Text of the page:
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Original Research ARTICLE

Front. Plant Sci., 22 May 2017 | https://doi.org/10.3389/fpls.2017.00854

The Sulfate Supply Maximizing Arabidopsis Shoot Growth Is Higher under Long- than Short-Term Exposure to Cadmium

  • 1Dipartimento di Scienze Agrarie e Ambientali – Produzione, Territorio, Agroenergia, Università degli Studi di Milano, Milano, Italy
  • 2Istituto d’Istruzione Superiore di Codogno, Codogno, Italy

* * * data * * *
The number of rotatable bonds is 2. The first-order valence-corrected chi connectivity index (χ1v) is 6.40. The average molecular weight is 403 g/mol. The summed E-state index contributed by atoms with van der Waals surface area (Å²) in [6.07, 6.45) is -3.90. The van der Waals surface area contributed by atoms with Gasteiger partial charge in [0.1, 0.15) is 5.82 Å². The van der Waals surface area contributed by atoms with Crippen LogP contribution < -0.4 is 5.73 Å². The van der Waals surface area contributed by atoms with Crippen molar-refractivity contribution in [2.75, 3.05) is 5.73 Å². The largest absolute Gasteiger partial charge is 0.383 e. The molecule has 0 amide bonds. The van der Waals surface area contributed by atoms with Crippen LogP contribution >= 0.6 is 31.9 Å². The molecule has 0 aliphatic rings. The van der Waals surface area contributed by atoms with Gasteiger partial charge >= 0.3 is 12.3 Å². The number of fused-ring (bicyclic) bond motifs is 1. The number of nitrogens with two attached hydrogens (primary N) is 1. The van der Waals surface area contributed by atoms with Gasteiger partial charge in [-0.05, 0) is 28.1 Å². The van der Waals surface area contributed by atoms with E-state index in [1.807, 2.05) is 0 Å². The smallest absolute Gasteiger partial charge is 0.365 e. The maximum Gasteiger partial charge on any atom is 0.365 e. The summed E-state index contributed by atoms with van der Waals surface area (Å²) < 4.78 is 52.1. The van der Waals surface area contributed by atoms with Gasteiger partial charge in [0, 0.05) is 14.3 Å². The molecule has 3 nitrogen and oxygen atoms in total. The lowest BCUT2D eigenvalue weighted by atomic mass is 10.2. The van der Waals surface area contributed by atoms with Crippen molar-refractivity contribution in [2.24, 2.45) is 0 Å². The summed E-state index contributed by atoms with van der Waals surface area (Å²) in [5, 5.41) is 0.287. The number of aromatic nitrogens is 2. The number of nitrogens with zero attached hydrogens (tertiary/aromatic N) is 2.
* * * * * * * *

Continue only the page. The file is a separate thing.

The processes involved in cadmium detoxification in plants deeply affect sulfate uptake and thiol homeostasis and generate increases in the plant nutritional request for sulfur. Here, we present an analysis of the dependence of Arabidopsis growth on the concentration of sulfate in the growing medium with the aim of providing evidence on how plants optimize growth at a given sulfate availability. Results revealed that short-term (72 h) exposure to a broad range of Cd concentrations (0.1, 1, and 10 μM) inhibited plant growth but did not produce any significant effects on the growth pattern of both shoots and roots in relation to the external sulfate. Conversely, long-term (22 days) exposure to 0.1 μM Cd significantly changed the pattern of fresh weight accumulation of the shoots in relation to the external sulfate, without affecting that of the roots, although their growth was severely inhibited by Cd. Moreover, under long-term exposure to Cd, increasing the sulfate external concentration up to the critical value progressively reduced the inhibitory effects exerted by Cd on shoot growth, indicating the existence of sulfate-dependent adaptive responses protecting the shoot tissues against Cd injury. Transcriptional induction of the high-affinity sulfate transporter genes (SULTR1; 1 and SULTR1; 2) involved in sulfate uptake by roots was a common adaptive response to both short- and long-term exposure to Cd. Such a response was closely related to the total amount of non-protein thiols accumulated by a single plant under short-term exposure to Cd, but did not showed any clear relation with thiols under long-term exposure to Cd. In this last condition, Cd exposure did not change the level of non-protein thiols per plant and thus did not alter the nutritional need for sulfur. In conclusion, our results indicate that long term-exposure to Cd, although it induces sulfate uptake, decreases the capacity of the Arabidopsis roots to efficiently absorb the sulfate ions available in the growing medium making the adaptive response of SULTR1; 1 and SULTR1; 2per se” not enough to optimize the growth at sulfate external concentrations lower than the critical value.